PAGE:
GREENE — A challenge form for “Gender Queer” has been submitted by a Maine School Administrative District 52 parent, Superintendent Cari Medd told the board of directors Thursday night.

A committee has been formed to review the book and evaluate its appropriateness for high school students. Medd said she hopes the review will occur this month.

“Gender Queer” is a graphic novel written by Maia Kobabe, who identifies as nonbinary and asexual.

According to district policy, the committee should “generally be neutral toward viewpoints expressed in materials.” It will be composed of one administrator at the appropriate grade level, one librarian, one classroom teacher, the department head in the subject area of the challenged material and one community member, all appointed by the superintendent.

The committee will provide the superintendent with a written report of their findings and the complainant will be notified of the results. The review committee’s decision may be appealed to the board of directors.

Maine school boards have been split on their view of “Gender Queer.” Jay-based Regional School Unit 73 voted in November to keep the graphic novel in its high school library, while neighboring Dixfield-based RSU 56 voted in August to remove it.


Discussions in both districts and others drew significant input from the community.

In addition, Medd said she is now working with district librarians to create an online opt-out form that would allow parents to restrict the books their children are able to check out of the library.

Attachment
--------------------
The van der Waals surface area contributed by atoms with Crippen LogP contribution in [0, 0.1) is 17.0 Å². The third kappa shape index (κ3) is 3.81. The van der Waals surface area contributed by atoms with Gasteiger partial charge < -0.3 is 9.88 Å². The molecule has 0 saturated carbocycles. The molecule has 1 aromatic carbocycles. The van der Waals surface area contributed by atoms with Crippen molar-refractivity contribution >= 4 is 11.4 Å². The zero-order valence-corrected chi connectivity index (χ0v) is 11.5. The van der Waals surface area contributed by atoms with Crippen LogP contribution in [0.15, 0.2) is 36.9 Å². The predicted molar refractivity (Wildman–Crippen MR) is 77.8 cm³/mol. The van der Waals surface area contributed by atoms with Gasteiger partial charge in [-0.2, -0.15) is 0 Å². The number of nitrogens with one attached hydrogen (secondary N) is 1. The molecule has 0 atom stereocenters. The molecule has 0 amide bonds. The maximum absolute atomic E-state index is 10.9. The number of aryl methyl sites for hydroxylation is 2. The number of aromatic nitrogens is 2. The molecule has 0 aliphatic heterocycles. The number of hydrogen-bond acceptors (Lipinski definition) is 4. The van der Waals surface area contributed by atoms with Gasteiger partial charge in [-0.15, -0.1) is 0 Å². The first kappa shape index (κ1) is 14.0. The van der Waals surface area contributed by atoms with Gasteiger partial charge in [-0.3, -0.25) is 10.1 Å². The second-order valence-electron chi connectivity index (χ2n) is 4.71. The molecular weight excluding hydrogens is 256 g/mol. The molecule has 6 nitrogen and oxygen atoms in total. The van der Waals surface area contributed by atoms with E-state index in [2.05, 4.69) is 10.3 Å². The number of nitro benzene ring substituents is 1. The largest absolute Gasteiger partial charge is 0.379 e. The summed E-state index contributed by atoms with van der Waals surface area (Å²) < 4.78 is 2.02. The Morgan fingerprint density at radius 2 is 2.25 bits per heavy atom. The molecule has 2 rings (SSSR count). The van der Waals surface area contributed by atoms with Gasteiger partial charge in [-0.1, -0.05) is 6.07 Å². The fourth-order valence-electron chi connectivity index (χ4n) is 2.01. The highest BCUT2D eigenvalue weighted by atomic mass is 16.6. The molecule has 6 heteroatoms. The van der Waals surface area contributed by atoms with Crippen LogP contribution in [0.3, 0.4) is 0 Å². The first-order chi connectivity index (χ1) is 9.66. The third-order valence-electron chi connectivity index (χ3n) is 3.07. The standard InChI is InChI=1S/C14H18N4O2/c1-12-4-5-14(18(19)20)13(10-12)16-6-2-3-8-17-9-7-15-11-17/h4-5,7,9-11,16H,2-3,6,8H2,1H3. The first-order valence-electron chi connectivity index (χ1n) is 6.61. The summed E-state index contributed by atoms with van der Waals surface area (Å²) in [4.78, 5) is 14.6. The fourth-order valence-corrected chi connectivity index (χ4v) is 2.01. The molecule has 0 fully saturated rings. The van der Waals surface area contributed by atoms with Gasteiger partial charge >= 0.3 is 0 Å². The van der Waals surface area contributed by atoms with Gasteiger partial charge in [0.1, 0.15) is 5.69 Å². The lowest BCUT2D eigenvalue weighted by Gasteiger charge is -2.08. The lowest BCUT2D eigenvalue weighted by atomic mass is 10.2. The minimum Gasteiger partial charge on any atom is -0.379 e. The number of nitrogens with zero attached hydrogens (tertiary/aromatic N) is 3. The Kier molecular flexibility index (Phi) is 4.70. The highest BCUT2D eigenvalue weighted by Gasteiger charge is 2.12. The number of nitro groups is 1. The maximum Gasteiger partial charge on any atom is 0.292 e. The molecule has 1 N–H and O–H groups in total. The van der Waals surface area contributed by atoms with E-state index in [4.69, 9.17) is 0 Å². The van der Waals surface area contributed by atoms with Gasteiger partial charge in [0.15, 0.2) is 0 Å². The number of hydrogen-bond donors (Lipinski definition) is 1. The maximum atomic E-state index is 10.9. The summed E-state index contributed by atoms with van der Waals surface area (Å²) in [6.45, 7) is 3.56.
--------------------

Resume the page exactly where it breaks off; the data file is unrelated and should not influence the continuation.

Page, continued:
She acknowledged, however, the system will not likely prevent students from pursuing whichever books they wish at the library.

Before sharing information about the challenge form, six community members shared thoughts about library materials during the meeting’s public comment period. Three people said they had concerns about certain books at the library and the conduct of school officials. Three other people spoke in support.

Christine Duplissis of Leeds was one of the parents who spoke out against some library books. She requested the board affirm its commitment to Maine’s Freedom of Access Act.

“It’s rather ironic that this material is acceptable reading for our student population, but as grown adults, we aren’t able to discuss any type of concerning literature,” Duplissis said, referencing a meeting Nov. 10.


At that meeting, Duplissis read an excerpt from a book — “All Boys Aren’t Blue” — at the Leavitt Area High School library in Turner. The excerpt described oral sex between two teenage boys. In response, the board temporarily shut down the meeting.

Duplissis said she, as a parent, recently provided testimony to Maine’s Right to Know Advisory Committee. The committee advises state legislators on Maine’s freedom of information law, the Freedom of Access Act, or FOAA.

“FOAA requests are happening because we don’t trust what goes in the district,” she said.

Those speaking in support of keeping books on shelves included John Nutting of Leeds, a former state legislator for 18 years, and Judith Lashman, the librarian at Leavitt Area High School.

Lashman told the school board the excerpt Duplissis read from “All Boys Aren’t Blue” was misleading, because it was “a compilation of multiple phrases and sentences from the book which have been combined.”

She then read the book’s summary and two reviews from critics in support of the book, finally offering her own opinion.

“The experiences of students aren’t universal,” Lashman said. “‘All Boys Aren’t Blue’ fits the district’s policies on selecting books because it fits students’ maturity levels, stimulates critical analysis and fosters respect and appreciation for cultural diversity and varied opinions.”

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